Back in mid-February, the idea of a winning a Two Rivers 3A Conference championship this spring wasn’t something that Grayson Adams and Brady Best thought was unrealistic.
Best was in line to return to a Corinth Holders baseball lineup that was going to be a favorite for the league title; Adams had been a member of the Pirate golf program which had dominated the conference of late.
Then, at about the same time, the duo decided it was time to try something new, so they went out for the tennis team.
“I decided to do it, like Feb. 26, or whatever the first day of practice was,” Best recalled Tuesday.
Two months later, the Corinth Holders pairing left the Smithfield-Selma High School tennis courts with the league’s doubles championship, downing the SSS duo of John Ashley and Nathan Holt, 6-3, 6-3.
“I didn’t think we’d win it, for sure,” Best said. “I didn’t even know if I’d be good enough to play in the top six. I just wanted to play the best that I could. Today we just concentrated on finishing games and sets, closing out matches.”
On the singles side, Cleveland senior Dylan Betancourt continued his domination of the league, notching his second consecutive title and the third of his career.
Betancourt took the singles title when Nikhar Patel of Corinth Holders was forced to bow out with cramps in his legs and stomach in the second set of their match.
Betancourt took the first set of the championship match, 6-1, and was leading 4-2 when Patel, taking the advice of Corinth Holders’ Chris Davis, opted for the injury default instead of listening to his competitive side and trying to push on. He had to take a long break after the first set to try to work out the cramps.
“I felt like I really played well during the first set and after the break (at the end of the first set), I just wasn’t as sharp,” Betancourt said. “I felt like I was getting back to playing the way I wanted to a couple of games before he had to retire.”
Betancourt admitted playing his best while watching a respected opponent struggle to move on the court was tough: “You feel bad for the guy because I know the kind of competitor and player he is and you don’t want him to be hurt, but at the same time you’ve got to stay focused on what you need to do on the court.”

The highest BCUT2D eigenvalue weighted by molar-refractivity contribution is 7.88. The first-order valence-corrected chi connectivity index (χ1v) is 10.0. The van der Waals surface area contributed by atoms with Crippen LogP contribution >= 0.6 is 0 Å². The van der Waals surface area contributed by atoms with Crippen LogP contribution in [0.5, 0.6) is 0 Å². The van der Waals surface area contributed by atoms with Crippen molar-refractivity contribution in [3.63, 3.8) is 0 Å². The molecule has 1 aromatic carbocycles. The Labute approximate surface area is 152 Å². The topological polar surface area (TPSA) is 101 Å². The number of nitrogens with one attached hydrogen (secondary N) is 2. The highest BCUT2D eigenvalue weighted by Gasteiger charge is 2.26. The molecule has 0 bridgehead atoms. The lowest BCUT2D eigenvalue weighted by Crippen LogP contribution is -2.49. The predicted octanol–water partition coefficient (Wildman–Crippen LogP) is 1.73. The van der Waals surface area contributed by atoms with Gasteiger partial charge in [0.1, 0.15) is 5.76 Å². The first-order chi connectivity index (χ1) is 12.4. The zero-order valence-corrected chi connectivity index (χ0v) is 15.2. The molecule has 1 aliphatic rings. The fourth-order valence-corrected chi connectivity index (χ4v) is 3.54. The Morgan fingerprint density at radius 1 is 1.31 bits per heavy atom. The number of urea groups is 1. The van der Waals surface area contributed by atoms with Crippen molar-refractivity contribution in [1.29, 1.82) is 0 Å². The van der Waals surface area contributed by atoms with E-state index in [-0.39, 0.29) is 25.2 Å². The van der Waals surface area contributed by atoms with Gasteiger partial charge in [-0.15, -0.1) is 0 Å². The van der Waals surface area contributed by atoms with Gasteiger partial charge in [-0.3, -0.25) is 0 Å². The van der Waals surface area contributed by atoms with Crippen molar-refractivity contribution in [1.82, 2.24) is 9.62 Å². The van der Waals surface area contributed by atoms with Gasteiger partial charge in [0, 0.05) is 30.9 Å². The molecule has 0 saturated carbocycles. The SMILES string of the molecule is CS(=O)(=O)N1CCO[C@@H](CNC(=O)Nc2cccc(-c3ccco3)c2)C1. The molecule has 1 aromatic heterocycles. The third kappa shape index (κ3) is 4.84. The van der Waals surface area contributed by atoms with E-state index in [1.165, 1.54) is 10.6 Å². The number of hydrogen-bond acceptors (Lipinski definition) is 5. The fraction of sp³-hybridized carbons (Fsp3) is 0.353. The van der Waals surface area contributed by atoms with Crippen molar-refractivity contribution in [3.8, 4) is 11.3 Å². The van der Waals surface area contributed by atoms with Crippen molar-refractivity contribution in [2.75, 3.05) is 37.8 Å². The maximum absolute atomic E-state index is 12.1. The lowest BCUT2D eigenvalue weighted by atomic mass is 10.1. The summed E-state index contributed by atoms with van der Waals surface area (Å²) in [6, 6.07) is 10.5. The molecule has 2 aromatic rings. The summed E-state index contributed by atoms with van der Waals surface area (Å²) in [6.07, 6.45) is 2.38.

Betancourt is 15-3 on the season with his only losses to 4A players. He went 14-0 in conference.
“His service game has gotten stronger this year, especially his kick serve,” coach Emily Purvis said. “He’s added more bounce to it and that’s given him more confidence on serve. And overall, he’s just been a more confident player because of all of the work he’s put in sharpening all of his game.”
Betancourt credited the work he’s done with Paul Goode at the Raleigh Racquet Club as key to his season. The service game Purvis mentioned and his backhand (“It’s 10 times better than it was last year,” he said) are the major areas of improvement he’s felt in his game.
A back condition has made golf tougher and tougher on Corinth Holders’ Adams over the past couple of years, but swinging a tennis racquet hasn’t caused the same injury concerns the golf club did. Becoming a doubles team with his friend and fellow tennis rookie Best was a natural fit.
“I liked it from the start,” Adams said of the move from tennis. “It’s great competition but it’s not stressful.”
“I knew from the third day of practice, the first day we played doubles, that they had potential,” Davis said. “There was just a natural bond between them and confidence together. It was a yin and yang personality mix. Brady is ultra competitive and Grayson, he’s just a roll with it guy. Everything just rolls off of his back.”
Davis added that the mix of a lefty (Best) playing with a righty made the pairing a tougher match for opponents naturally as well.
It’s the fourth consecutive year a Corinth Holders team has won their conference’s doubles championship.
“Grayson just had that natural gift for shot placement and seeing the court from the start,” Davis said. “Brady is a really strong baseline player and he’s right-handed put plays left-handed so that makes his backhand a natural power stroke for him.”
The top four finishing teams in singles and doubles advanced to the individual regionals. Smithfield-Selma’s Tim Jones was somewhat of a surprise qualifier for regionals in singles play, advancing to the semifinals before falling to Betancourt. Cleveland’s Jay Waltman also made the semis, earning a regional trip as well.